The blame game;
Faulty cementing, a misread pressure test and an improperly maintained blowout preventer all contributed to the April 20 explosion that uncorked the worst oil spill in U.S. history, BP's investigation of the disaster concluded Wednesday.
BP said its team aboard the doomed oil rig Deepwater Horizon "incorrectly accepted" results of a negative pressure test aboard the rig before the blast, but the company's internal report assigns much of the blame to rig owner Transocean and cementing contractor Halliburton. The three companies have repeatedly pointed fingers at each other since the explosion, which killed 11 workers and resulted in an estimated 4.9 million barrels (205 million gallons) of oil spilling into the Gulf.
"The team did not identify any single action or inaction that caused this accident," BP's report states. "Rather, a complex and interlinked series of mechanical failures, human judgments, engineering design, operational implementation and team interfaces came together to allow the initiation and escalation of the accident. Multiple companies, work teams and circumstances were involved over time."
There was no immediate response to the report by either Transocean or Halliburton.
The conclusions follow July remarks by outgoing BP CEO Tony Hayward, who said that the disaster "was the result of multiple equipment errors and human error involving many companies." Bob Dudley, who is replacing Hayward, said Wednesday's report "makes that conclusion even clearer."
"We deeply regret this event. We have sought throughout to step up to our responsibilities. We are determined to learn the lessons for the future and we will be undertaking a broad-scale review to further improve the safety of our operations," Dudley said in a statement accompanying the report. "We will invest whatever it takes to achieve that. It will be incumbent on everyone at BP to embrace and implement the changes necessary to ensure that a tragedy like this can never happen again."
BP owned the Macondo well, located in about 5,000 feet of water about 45 miles off southeastern Louisiana, and hired Transocean and Halliburton as contractors. Wednesday's report found weaknesses in the design of the cementing job that allowed oil and gas to burst out of the well, and states that BP investigators found signs of "potential weaknesses in the testing regime and maintenance management system" for the rig's blowout preventer -- the massive fail-safe device that failed to shut down the well.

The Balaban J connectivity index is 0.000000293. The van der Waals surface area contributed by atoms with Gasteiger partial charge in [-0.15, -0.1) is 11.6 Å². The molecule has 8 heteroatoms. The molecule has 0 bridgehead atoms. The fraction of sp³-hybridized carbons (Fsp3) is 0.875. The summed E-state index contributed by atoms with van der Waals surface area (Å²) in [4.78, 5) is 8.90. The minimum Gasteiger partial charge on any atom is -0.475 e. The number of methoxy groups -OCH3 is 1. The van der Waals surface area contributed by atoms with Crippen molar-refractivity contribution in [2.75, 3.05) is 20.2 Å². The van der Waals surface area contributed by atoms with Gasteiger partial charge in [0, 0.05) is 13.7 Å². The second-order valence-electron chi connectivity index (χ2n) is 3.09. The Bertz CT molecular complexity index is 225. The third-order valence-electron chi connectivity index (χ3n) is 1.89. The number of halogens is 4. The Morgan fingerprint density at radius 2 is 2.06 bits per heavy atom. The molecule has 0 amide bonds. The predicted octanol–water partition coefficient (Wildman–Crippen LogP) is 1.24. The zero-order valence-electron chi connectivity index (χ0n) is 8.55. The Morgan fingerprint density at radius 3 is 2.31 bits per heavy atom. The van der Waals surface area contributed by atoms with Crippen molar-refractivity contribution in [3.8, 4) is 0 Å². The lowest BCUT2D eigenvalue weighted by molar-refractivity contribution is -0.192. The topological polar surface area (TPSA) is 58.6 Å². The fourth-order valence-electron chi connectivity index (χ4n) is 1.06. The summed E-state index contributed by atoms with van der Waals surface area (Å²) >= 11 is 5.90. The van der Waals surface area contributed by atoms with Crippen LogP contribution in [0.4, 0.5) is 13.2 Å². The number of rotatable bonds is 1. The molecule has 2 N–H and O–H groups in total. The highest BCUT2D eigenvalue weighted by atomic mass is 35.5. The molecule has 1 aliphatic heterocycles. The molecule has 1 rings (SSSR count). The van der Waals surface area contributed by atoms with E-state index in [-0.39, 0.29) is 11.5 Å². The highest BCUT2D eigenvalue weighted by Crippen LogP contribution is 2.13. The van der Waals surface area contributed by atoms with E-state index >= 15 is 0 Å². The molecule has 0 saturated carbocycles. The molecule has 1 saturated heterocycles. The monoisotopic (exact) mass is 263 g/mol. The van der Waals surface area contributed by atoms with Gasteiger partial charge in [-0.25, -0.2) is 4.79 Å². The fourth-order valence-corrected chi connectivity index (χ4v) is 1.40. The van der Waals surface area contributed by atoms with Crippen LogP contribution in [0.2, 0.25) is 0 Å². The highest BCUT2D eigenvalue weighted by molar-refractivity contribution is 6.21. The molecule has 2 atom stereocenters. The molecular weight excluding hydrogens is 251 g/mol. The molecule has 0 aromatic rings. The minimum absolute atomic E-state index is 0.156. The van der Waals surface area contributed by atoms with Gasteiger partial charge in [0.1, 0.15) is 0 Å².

"The day before the accident, cement had been pumped down the production casing and up into the wellbore annulus to prevent hydrocarbons from entering the wellbore from the reservoir. The annulus cement that was placed across the main hydrocarbon zone was a light, nitrified foam cement slurry. This annulus cement probably experienced nitrogen breakout and migration, allowing hydrocarbons to enter the wellbore annulus," the report states.
BP acknowledged that its team leaders aboard the rig should not have accepted the results of a key test of the cement seal on the well shortly before the explosion. Those well site leaders -- the "company men" aboard the rig -- have refused to appear before a Coast Guard-Interior Department board investigating the disaster, with one invoking his Fifth Amendment rights against self-incrimination and the other citing illness.
"In retrospect, pressure readings and volume bled at the time of the negative-pressure test were indications of flow-path communication with the reservoir, signifying that the integrity of these barriers had not been achieved," the report states. "The Transocean rig crew and BP well site leaders reached the incorrect view that the test was successful and that well integrity had been established."
But the company also faults Transocean's crew for failing "to recognize and act on the influx of hydrocarbons into the well until the hydrocarbons were in the riser and rapidly flowing to the surface."
"Indications of influx with an increase in drill pipe pressure are discernible in real-time data from approximately 40 minutes before the rig crew took action to control the well," the report states. "The rig crew's first apparent well control actions occurred after hydrocarbons were rapidly flowing to the surface."
http://www.cnn.com/2010/US/09/08/us.gul ... tml?hpt=T1
Kind of what I expected, that the contractors all, were to blame, and the ultimate blame falls on BP for failure of oversight and making the contracted companies meet safety standards existing or not.
Deepwater drilling is the future of oil now as I see it, possibly the only way to find it now that we have depleted existing land drilled sites and supply. With the prospect of deepwater drilling comes cheap fuel once again, and the need to abate our use of oil will be undermined by the fact it is cheap.
The ocean however is a fragile thing, the spoiling of it is a far worse thing than global warming or radical climate change.